AT&T embraces VoIP - just a PR thing?

Posted by Tristan Barnum on Oct 13, 2009
Last week, AT&T embraced cellular VoIP, clearing the way for Internet-based voice services like Skype, Google Voice and Voxox to be used on the iPhone.

This looks to be on the heels of moves that Verizon has made with respect to Android phones that “opened" their network. AT&T had to emulate this in some way because of increasing regulatory pressure and their controversial positioning against Google Voice for blocking certain destinations with their calling service. AT&T is likely realizing that customer loyalty is more important than specific revenue streams, and there are two forces working in AT&T’s favor by being open:

(1) A vast majority of users probably won’t bother bypassing their calling plans on AT&T (or any operator) to install a VoIP application and use it to make calls. The overall risk from a business perspective is small in comparison to what something like this does for AT&T’s image.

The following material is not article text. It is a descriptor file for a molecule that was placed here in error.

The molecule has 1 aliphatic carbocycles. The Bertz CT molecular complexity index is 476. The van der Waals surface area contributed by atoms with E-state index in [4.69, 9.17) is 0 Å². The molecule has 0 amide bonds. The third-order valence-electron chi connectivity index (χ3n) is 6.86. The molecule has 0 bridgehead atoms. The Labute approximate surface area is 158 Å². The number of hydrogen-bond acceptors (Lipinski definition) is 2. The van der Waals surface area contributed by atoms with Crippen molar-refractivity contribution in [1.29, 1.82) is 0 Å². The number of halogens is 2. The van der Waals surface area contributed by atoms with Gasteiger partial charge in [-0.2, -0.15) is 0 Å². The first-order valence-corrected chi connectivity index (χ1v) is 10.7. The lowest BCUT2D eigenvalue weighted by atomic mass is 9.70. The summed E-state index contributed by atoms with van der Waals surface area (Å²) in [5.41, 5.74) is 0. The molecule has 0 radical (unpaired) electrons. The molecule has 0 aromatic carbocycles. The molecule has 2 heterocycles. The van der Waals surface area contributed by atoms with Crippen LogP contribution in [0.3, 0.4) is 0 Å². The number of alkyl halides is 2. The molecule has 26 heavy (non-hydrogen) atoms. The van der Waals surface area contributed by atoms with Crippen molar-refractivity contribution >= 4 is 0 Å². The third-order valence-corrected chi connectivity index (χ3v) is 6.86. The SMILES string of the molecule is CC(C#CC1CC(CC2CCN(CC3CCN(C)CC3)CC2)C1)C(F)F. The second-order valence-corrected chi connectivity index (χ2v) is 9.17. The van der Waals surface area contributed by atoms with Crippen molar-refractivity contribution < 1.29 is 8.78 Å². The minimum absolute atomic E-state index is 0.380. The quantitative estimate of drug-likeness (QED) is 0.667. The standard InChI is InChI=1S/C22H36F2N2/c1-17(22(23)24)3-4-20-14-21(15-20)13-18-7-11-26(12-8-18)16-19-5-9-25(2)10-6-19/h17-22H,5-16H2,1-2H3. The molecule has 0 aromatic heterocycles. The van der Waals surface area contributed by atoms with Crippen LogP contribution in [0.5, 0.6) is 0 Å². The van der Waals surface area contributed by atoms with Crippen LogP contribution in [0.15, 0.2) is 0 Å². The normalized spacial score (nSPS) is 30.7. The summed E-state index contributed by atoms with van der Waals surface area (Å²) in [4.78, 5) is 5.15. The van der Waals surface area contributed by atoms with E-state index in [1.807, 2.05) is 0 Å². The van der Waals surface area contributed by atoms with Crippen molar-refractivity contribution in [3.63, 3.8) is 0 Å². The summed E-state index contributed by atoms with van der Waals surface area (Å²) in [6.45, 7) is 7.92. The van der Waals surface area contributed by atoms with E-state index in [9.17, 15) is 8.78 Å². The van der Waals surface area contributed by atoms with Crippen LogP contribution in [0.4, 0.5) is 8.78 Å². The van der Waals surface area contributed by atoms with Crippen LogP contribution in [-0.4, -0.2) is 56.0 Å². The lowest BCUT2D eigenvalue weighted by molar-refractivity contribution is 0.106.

(2) Over time, it is inevitable that all services will flow over a data connection. Fighting this concept is futile. The fact is, the customer is still using the AT&T network, and this might push more users to buy unlimited data plans to support these services. Most users will not get reliable enough service (yet) on a purely data plan, and without SOME sort of voice plan to rely on when the VoIP quality is not good enough (whenever there isn't a very good 3G connection), the chances are they will be charging the customer the same or similar amount of money and providing less of the actual calling... this could convert to higher profit margins overall.

So embracing change as it happens keeps AT&T in a leadership position, and in the end they are not really risking much... they may even be increasing their average revenue per user as well as operating margins.

Do you agree? If you own (or will own) an iPhone, how likely are you to install a VoIP application for making cheaper calls?

Tags: iPhone, Voxox, VoIP